Reflections on the Future of Water Quality and Health Research

First impressions as an IWA rookie

On 10 September 2022, I travelled by train to the IWA World Water Congress & Exhibition in Copenhagen while meeting other KWR colleagues on my way. The size of the congress and exhibition was quite overwhelming for me, it being the first time that I took part in an IWA event. Besides the ‘usual’ water sector topics, themes on ‘Young Water Professionals’ engagement were a buzz. I would like to share some highlights and key lessons that have enriched my perspective on a topic of focus for me at KWR: water quality and health.

The subjects covered within the Congress are as broad as the Congress name. KWR research was presented in multiple sessions, workshops, and even a keynote lecture by Gertjan Medema, ranging from topics on the circular economy to sewage surveillance and water quality. Thousands of people attended the event, the KWR & Friends booth was visited frequently, and multiple activities were organised there. Water quality and health was a highly relevant theme during the Congress, flowing into other interesting themes as well. For me, this was a truly eye-opening experience, showcasing the value of interdisciplinarity and networking. In the next paragraphs, I will describe more specifically what I learned on the topics of water quality and health, and engaging young professionals at the Congress.

Sewage monitoring and upcoming challenges

With day 1 of the congress finished, day 2 (Tuesday) for the KWR & Friends booth focused on ‘Water Quality & Health’. During lunch, Prof. Gertjan Medema and, myself, Nienke Meekel, hosted a panel session on wastewater surveillance. The panel consisted of leading experts in the field of sewage monitoring, coming from different disciplines:
  • Daniel Deere, who is a Water, Sanitation, and Hygiene (WASH) consultant at Water Futures, Australia;
  • Prof. Joan Rose, who is co-director of the Center for Water Sciences and Center for Advancing Microbial Risk Assessment, Michigan State University, and KWR Honorary Fellow;
  • Kate Medlicott who is team leader Sanitation and Wastewater at the Water, Sanitation, Hygiene and Health Unit of the World Health Organization; and
  • Jay Bhagwan who is Executive Manager on Water Use and Waste management of the Water Research Commission South Africa.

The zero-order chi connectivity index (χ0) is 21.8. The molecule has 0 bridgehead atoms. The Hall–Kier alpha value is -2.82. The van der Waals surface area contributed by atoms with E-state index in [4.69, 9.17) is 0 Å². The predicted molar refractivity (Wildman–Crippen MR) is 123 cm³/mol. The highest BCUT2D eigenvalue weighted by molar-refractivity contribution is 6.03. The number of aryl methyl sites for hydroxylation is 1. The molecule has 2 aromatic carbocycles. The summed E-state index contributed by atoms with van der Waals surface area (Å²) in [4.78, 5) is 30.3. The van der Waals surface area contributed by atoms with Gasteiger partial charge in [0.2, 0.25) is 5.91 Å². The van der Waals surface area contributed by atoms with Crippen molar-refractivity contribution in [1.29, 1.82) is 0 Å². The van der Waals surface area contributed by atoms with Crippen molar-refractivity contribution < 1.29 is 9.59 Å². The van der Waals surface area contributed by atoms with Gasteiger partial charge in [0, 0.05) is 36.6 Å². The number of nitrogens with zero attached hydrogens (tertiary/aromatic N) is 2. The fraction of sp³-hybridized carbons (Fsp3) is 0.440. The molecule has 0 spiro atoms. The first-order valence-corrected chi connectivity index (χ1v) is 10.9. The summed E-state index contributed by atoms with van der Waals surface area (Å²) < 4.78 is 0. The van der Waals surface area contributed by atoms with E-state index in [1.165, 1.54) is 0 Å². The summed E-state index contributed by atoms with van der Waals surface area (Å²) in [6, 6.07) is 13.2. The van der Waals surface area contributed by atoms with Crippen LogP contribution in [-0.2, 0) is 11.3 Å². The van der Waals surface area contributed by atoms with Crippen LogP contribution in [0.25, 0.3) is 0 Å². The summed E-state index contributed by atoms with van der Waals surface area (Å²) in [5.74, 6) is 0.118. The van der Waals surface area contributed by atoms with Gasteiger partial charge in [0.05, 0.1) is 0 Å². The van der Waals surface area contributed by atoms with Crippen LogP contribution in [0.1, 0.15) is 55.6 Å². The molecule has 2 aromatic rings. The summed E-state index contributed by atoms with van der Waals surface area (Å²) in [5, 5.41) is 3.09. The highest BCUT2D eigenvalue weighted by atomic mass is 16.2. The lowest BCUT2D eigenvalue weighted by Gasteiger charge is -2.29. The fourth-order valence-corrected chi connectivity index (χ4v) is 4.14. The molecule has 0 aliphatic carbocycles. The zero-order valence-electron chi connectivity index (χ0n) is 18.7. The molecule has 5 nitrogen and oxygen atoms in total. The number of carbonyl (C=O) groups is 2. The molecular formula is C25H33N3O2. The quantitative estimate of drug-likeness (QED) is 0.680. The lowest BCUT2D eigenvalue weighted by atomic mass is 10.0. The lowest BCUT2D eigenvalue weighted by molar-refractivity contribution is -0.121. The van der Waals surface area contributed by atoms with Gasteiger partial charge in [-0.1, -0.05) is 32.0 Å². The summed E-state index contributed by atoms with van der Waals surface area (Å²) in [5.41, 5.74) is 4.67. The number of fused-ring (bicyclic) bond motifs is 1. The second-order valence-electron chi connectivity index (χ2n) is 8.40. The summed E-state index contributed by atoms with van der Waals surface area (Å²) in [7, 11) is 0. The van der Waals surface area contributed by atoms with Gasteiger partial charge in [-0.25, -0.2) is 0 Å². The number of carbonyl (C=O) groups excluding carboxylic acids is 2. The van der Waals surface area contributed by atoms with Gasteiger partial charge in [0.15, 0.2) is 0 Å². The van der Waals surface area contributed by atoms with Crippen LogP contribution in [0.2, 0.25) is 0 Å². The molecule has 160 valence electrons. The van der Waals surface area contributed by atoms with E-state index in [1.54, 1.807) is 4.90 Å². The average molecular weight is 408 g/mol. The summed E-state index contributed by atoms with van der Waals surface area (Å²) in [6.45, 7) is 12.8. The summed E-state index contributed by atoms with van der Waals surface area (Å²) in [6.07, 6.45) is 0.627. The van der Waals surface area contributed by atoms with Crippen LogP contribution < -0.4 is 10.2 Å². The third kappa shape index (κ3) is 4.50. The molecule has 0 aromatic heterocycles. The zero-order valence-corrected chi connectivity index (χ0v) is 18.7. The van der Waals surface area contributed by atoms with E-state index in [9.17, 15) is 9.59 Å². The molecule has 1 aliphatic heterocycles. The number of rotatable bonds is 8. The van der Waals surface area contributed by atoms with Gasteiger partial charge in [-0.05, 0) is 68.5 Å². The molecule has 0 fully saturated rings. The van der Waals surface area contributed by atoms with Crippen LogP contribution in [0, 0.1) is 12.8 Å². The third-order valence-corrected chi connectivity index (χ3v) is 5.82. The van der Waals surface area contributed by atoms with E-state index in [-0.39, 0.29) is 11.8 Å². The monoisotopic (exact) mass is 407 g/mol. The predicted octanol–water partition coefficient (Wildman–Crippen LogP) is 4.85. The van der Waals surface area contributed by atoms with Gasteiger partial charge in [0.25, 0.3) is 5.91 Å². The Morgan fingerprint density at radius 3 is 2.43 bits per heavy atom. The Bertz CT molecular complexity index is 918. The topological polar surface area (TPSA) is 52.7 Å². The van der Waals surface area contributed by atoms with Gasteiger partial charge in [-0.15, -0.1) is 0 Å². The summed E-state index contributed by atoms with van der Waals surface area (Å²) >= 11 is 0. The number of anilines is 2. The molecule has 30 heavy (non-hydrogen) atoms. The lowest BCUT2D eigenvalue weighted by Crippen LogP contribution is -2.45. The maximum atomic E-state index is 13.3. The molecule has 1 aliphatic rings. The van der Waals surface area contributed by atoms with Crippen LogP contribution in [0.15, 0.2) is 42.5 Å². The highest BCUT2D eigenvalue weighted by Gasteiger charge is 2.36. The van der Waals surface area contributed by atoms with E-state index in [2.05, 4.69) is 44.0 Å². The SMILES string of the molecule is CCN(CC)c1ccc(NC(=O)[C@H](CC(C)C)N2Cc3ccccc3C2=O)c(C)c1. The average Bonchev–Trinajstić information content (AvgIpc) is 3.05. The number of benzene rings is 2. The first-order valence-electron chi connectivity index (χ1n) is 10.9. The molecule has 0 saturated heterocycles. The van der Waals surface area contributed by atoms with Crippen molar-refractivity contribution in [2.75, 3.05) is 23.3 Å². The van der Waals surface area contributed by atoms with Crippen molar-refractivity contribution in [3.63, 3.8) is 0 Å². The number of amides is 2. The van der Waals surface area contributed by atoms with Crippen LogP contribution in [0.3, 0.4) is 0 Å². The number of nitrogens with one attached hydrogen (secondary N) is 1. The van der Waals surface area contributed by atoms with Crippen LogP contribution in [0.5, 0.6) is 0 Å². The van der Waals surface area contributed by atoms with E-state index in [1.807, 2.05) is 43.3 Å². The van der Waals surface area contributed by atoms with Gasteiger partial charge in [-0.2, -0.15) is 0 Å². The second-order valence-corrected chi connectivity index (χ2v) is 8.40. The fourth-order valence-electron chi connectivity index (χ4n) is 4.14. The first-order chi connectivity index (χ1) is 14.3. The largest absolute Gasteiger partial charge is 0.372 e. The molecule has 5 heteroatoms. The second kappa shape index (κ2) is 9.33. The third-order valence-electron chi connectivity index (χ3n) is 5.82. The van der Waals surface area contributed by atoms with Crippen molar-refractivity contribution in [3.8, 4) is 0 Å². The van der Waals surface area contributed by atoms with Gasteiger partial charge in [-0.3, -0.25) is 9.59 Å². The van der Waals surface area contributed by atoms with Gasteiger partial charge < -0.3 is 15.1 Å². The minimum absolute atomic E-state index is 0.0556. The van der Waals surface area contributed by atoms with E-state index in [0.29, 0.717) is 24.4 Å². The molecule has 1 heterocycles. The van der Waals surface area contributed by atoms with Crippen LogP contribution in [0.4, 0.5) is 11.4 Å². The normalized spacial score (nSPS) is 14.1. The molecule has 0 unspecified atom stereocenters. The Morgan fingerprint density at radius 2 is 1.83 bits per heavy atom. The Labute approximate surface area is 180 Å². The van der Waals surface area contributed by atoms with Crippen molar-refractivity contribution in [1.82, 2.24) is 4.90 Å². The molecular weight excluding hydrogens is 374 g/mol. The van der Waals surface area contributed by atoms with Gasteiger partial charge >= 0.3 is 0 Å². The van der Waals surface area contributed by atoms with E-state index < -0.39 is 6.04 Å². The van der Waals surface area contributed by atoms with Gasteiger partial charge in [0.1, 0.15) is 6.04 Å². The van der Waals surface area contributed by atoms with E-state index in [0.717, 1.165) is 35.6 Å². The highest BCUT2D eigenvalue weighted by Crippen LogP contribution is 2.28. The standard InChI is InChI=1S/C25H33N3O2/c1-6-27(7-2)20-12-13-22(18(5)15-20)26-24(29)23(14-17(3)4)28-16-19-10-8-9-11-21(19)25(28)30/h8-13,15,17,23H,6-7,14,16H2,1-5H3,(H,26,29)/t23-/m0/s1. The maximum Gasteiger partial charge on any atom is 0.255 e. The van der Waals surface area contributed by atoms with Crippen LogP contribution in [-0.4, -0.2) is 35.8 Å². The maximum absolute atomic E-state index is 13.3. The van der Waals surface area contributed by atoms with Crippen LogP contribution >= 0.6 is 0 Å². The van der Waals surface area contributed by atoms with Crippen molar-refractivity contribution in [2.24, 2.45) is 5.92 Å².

Recognising the importance of collaboration and in line with our KWR & Friends theme, it was great to have Stephanie Rink-Pfeiffer, Director of the Global Water Research Coalition, moderating the session. I noticed that all panelists highlighted the unlikely speed at which sewage monitoring for Covid-19 was set up and pointed out that it could also be used for other health monitoring purposes. A point of discussion was the use of the word  ‘surveillance’ which might refer too much to ‘spying’ when translated to other languages, and other terms were suggested, like ‘monitoring’. I think this is essential to consider, just like the ethical side of sewage monitoring.

Intergenerational dialogue on water quality and health

In the afternoon, we hosted an intergenerational dialogue about future water quality and health challenges, engaging young and experienced professionals. This led to exciting discussions, enlightening various perspectives, and a fruitful environment for building new connections. Next to the intergenerational dialogues, the IWA Young Water Professionals organised several activities as well, ranging from workshops on entrepreneurship as a way to bridge research and practice to a powerful keynote lecture by Inês Breda. She challenged the water sector to include young water professionals in decision-making positions, especially to act upon climate change.

Besides the KWR & Friends booth activities, the topic of water quality was present across multiple sessions at the Congress. Topics covered included pathogens, PFAS, pesticides, and other contaminants of emerging concern and the effects of treatment technologies for their removal. In my opinion, upcoming techniques like non-target screening and effect-directed analysis (which weren’t given much attention during this congress, yet) could play a valuable role in these research topics. The diversity of the congress fits well in our corporate motto of bridging science to practice. Both areas, and the interconnection between them, were present at the congress.

Interdisciplinary research is key

For me, this week at IWA was truly inspiring, where I met many people from different fields within the water sector. I learned that the interdisciplinarity of our research is a key factor in the ability to implement the results of our research and make them as robust as possible. Current trends in chemical monitoring involve the acquisition of more and more data, but if it isn’t presented understandably, the added value is low. These are to me some interesting points to take into my work for the future of this topic.

Stay tuned for the blogs from my young professional colleagues at KWR, Lisa Andrews on diverse collaboration and knowledge exchange, Siddharth Seshan on digital water, and Janine de Wit on circular economy, who also attended the IWA World Water Congress!